|Grant Number:||5R01CA077026-14 Interpret this number|
|Primary Investigator:||Sargent, James|
|Project Title:||Visual Media Influences on Adolescent Smoking Behavior (Y10-14 Renewal)|
DESCRIPTION (provided by applicant): Smoking is the primary cause of lung cancer in US adults, and also an important cause of mortality from other conditions. Onset of smoking occurs during adolescence. Research provides extensive documentation of social influence effects on initiation, especially influence of parents and peers. We began studying the impact of movie smoking on early adolescent smoking behavior nine years ago in a sample of over 5000 Northern New England adolescents, and have continued the research with a longitudinal sample of over 6500 nationally representative US adolescents. We demonstrated and confirmed a cross-sectional association between exposure to movie smoking and adolescent smoking initiation and, among never smokers, endorsement of more positive expectancies and higher levels of susceptibility to smoking. We have followed up never-smokers in each cohort 1-2 years later, showing that baseline exposure to movie smoking predicted onset of smoking in the future, emphasizing controlling for confounding, and including up to 21 covariates in the most recent study. In this competing renewal application, covering the 5-year period beginning May 2007, we propose to shift our emphasis to understanding the process for the observed association. Continuing to follow our national sample of adolescents who were 10-14 years at baseline, we will test mediation and moderation (race and social risk) hypotheses with respect to smoking initiation. Proposed mediators include smoking risk prototypes, and coping expectancies. Additionally, we will model pathways to tobacco dependence as a function of ongoing exposure to movie smoking, examining multiple smoking dependence constructs: frequency/quantity measures, loss of autonomy, and perception of self as a smoker. To accomplish these goals, we will follow our longitudinal cohort biannually for 3 more waves (waves 5-7), until the group is 18 to 22 years of age. The sample will be enriched with African-American adolescents, to better study a group that appears in early adolescence to be resistant to the movie smoking effect on behavior. This study provides an unsurpassed opportunity to further investigate the mechanisms underlying the effect of exposure to movie smoking on smoking behavior in adolescents and young adults. Because U.S. movies are marketed and distributed all over the world, this research could have far-reaching public health implications for adolescents everywhere.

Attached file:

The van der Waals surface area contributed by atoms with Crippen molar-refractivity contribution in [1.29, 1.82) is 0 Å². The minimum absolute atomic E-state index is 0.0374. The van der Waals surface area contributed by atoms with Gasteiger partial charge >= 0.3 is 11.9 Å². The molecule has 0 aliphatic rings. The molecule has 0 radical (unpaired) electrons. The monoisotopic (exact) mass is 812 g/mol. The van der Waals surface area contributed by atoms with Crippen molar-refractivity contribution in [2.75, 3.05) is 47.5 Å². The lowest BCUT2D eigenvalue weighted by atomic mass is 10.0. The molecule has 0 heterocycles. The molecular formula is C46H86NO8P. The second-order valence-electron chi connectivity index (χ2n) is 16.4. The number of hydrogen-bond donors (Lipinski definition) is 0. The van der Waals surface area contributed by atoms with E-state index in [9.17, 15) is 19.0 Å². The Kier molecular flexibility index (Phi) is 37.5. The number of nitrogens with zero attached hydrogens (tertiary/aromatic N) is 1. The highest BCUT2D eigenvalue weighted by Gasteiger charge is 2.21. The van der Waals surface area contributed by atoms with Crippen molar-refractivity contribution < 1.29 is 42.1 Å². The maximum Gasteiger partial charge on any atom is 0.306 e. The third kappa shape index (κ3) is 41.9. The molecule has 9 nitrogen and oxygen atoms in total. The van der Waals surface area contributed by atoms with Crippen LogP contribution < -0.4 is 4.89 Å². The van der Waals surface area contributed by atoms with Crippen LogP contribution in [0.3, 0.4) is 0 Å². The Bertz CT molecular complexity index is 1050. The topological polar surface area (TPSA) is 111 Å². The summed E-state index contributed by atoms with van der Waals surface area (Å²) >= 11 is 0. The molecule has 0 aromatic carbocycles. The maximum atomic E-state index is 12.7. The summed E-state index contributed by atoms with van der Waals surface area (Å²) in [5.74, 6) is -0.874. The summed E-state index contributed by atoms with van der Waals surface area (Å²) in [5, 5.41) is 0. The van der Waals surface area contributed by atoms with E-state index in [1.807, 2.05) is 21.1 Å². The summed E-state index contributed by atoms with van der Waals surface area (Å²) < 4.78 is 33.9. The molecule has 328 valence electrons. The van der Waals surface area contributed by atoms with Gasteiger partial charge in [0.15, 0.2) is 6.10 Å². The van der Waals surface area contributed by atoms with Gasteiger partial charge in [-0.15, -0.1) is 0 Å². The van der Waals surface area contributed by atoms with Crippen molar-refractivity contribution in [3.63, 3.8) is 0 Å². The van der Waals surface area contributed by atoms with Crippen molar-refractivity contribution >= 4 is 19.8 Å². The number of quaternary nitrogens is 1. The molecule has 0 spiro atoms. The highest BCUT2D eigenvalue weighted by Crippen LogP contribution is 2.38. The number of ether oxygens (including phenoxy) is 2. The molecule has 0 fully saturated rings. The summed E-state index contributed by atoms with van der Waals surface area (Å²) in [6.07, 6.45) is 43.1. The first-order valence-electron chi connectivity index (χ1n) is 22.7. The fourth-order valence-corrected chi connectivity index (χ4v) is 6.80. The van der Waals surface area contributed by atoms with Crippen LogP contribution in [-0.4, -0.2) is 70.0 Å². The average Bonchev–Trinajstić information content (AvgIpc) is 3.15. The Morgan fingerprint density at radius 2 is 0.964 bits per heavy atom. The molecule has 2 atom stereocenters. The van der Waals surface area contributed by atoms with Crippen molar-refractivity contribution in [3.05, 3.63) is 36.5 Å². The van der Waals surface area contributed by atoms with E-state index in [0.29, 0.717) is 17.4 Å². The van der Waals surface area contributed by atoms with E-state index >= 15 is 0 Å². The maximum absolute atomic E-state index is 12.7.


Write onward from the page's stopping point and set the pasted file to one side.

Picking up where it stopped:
Exposure to smoking in movies and smoking initiation among black youth.
Authors: Dal Cin S, Stoolmiller M, Sargent JD
Source: Am J Prev Med, 2013 Apr;44(4), p. 345-50.
When movies matter: exposure to smoking in movies and changes in smoking behavior.
Authors: Dal Cin S, Stoolmiller M, Sargent JD
Source: J Health Commun, 2012;17(1), p. 76-89.
EPub date: 2011 Nov 15.